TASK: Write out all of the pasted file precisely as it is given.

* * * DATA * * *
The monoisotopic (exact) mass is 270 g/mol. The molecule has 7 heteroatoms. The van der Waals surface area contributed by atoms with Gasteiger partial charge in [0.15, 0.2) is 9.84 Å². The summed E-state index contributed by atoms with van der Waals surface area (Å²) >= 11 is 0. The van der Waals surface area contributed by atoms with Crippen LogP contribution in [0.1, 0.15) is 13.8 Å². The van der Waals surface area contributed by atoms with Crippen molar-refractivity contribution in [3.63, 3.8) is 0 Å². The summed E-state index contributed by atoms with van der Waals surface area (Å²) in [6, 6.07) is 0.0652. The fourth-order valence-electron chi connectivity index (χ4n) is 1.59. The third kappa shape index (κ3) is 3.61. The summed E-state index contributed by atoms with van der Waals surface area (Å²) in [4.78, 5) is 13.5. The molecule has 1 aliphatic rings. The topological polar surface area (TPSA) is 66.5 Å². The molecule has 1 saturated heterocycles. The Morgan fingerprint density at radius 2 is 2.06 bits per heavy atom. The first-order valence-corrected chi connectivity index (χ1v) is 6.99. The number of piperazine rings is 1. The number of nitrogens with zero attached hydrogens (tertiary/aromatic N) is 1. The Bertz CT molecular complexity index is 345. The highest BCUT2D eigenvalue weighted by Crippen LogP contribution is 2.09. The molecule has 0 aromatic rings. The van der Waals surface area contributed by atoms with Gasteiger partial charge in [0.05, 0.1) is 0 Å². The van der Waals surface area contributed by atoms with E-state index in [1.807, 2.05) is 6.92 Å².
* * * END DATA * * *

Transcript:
The monoisotopic (exact) mass is 270 g/mol. The molecule has 7 heteroatoms. The van der Waals surface area contributed by atoms with Gasteiger partial charge in [0.15, 0.2) is 9.84 Å². The summed E-state index contributed by atoms with van der Waals surface area (Å²) >= 11 is 0. The van der Waals surface area contributed by atoms with Crippen LogP contribution in [0.1, 0.15) is 13.8 Å². The van der Waals surface area contributed by atoms with Crippen molar-refractivity contribution in [3.63, 3.8) is 0 Å². The summed E-state index contributed by atoms with van der Waals surface area (Å²) in [6, 6.07) is 0.0652. The fourth-order valence-electron chi connectivity index (χ4n) is 1.59. The third kappa shape index (κ3) is 3.61. The summed E-state index contributed by atoms with van der Waals surface area (Å²) in [4.78, 5) is 13.5. The molecule has 1 aliphatic rings. The topological polar surface area (TPSA) is 66.5 Å². The molecule has 1 saturated heterocycles. The Morgan fingerprint density at radius 2 is 2.06 bits per heavy atom. The first-order valence-corrected chi connectivity index (χ1v) is 6.99. The number of piperazine rings is 1. The number of nitrogens with zero attached hydrogens (tertiary/aromatic N) is 1. The Bertz CT molecular complexity index is 345. The highest BCUT2D eigenvalue weighted by Crippen LogP contribution is 2.09. The molecule has 0 aromatic rings. The van der Waals surface area contributed by atoms with Gasteiger partial charge in [0.05, 0.1) is 0 Å². The van der Waals surface area contributed by atoms with E-state index in [1.807, 2.05) is 6.92 Å².